In light of the limitations of the described methods, and since DNA analysis is the gold standard for the unequivocal identification of a person, numerous paediatrics societies, including the Asociación Española de Pediatría (Spanish Association of Paediatrics) have been advocating for years for the use of what are called “genetic signatures” in newborn identification.12 Indeed, DNA analysis, and specifically the amplification of short tandem repeats by polymerase chain reaction methods, allows the evaluation of genetic polymorphisms and has been used widely in legal medicine to establish family relations.5,13–15 DNA can be obtained from different bodily tissues or fluids, such as saliva, but a dried blood spot on filter paper is easily conserved at room temperature and carries a lower risk of contamination compared to specimens obtained by other methods. Umbilical cord blood provides a valid alternative for newborn identification that avoids the unnecessary performance of venous or capillary puncture.16 There are various cord blood collection systems in the market, most of which incorporate newborn identifiers. At birth, immediately after cord clamping and with the prior consent of the mother, blood is collected from the placental end of the umbilical cord to make a dried blood spot specimen in an appropriately labelled piece of filter paper, and a sample of maternal blood is also collected. Subsequently, the two specimens are inserted in an envelope or sealed plastic container that is kept by the mother's chart. The samples are conserved at room temperature. The procedure should be performed in the presence of the mother and the individual that accompanies her during birth or, in the absence of a companion, a health care professional. These samples are collected with the sole purpose of guaranteeing and enabling verification, should there be any doubts, of the correct mother–child match, and cannot be used for paternity testing or other type of genetic testing or clinical research. If analysis of the samples becomes necessary, we recommend that it be performed in compliance with the UNE-EN ISO/IEC 17025 standard, as specified by the National Commission for the Forensic Use of DNA of Spain.15 At present, some autonomous communities in Spain have introduced protocols for the collection of cord blood samples for the purpose of newborn identification, and many hospitals in other autonomous communities have introduced this method for mother–child matching at birth.17–19 The amount of time that samples are conserved varies between institutions, although at present minimum custody times range between 1 and 5 years. However, there is evidence that blood samples collected in filter paper and stored in biobanks for periods of up to 15 years are still valid for ID analysis.20

Thus, taking into account current legislation and the available scientific evidence, the Standards Committee of the Sociedad Española de Neonatología considers that:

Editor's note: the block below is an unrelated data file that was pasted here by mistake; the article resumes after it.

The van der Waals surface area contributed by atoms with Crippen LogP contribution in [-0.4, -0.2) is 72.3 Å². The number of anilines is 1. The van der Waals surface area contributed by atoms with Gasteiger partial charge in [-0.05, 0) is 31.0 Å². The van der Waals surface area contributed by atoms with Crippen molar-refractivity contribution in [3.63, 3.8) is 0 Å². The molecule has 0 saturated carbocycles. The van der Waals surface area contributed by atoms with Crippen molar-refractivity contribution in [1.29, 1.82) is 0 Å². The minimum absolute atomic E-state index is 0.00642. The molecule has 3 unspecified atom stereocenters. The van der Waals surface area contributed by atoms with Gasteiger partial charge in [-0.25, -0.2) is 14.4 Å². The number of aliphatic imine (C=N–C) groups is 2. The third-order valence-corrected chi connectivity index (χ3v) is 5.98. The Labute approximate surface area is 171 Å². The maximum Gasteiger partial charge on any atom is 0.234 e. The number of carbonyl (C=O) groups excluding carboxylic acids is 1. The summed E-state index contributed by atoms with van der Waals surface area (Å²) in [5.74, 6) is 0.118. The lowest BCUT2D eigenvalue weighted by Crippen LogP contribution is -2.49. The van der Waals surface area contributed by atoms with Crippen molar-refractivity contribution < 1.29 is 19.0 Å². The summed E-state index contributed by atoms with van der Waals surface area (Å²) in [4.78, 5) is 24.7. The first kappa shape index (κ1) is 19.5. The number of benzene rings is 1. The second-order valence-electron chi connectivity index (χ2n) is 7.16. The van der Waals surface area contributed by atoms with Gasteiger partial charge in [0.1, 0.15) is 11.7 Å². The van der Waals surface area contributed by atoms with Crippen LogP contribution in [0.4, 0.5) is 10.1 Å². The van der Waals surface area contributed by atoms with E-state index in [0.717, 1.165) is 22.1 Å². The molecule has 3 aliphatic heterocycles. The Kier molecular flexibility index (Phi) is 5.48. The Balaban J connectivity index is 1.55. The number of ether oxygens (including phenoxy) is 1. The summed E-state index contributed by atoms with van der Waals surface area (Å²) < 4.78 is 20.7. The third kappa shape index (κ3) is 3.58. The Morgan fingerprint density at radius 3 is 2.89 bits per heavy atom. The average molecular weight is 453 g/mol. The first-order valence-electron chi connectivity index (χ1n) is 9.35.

• Correct identification at the time of birth is a right of the newborn and a duty of the health care professionals.

  • Newborn identification should be performed by the health care staff responsible for delivering care at birth after cutting the umbilical cord, before the mother and child are ever separated, and preferably in the presence of both parents. When both parents are not present or adequate communication with the mother is not possible due to medical reasons (such as sedation), newborn identification will be performed in the presence of a witness, preferably a family member or accompanying person authorised by the mother or, in their absence, an additional health care professional.

  • Identification must not interfere with mother–child bonding, and efforts should be made to keep mother and child together throughout their hospital stay, unless the clinical condition of either prevents it.

  • Identification will allow the verification of a positive match between mother and newborn at birth, throughout the hospital stay and at discharge.

  • Due to the limitations of newborn fingerprints or footprints, they cannot be use as the sole identifier.

  • DNA analysis is the gold standard to identify an individual unequivocally, and is a rapid and reliable method to resolve any doubts concerning identity.

  • At present, the most recommended method for newborn identification consists of the combination of neonatal identifiers (tamper-resistant mother and newborn ID bands and cord clamp marked with the same number and identical barcodes that are exclusive to each newborn), along with a sample of maternal blood and a blood sample collected from the placental end of the umbilical cord.

  • A cord blood sample will be collected, always with maternal consent and with the sole purpose of guaranteeing and verifying, if necessary, the correct mother–child identification, and will not be used for the purpose of paternity testing or any other type of genetic testing or research.

  • The collection of cord blood samples for the purpose of identification should be implemented in every autonomous community.

  • Each institution will guarantee the correct identification and conservation of maternal and cord blood samples, although the establishment of standard custody times for these samples would be desirable.

Conflicts of interest

The authors have no conflicts of interest to declare.


We thank Professor Máximo Vento for reviewing this article.

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Please cite this article as: Sanz López E, Sánchez Luna M, Rite Gracia S, Benavente Fernández I, Leante Castellanos JL, Pérez Muñuzuri A, et al. Recomendaciones para la identificación inequívoca del recién nacido. An Pediatr (Barc). 2017;87:235.e1–235.e4.

Copyright © 2017. Asociación Española de Pediatría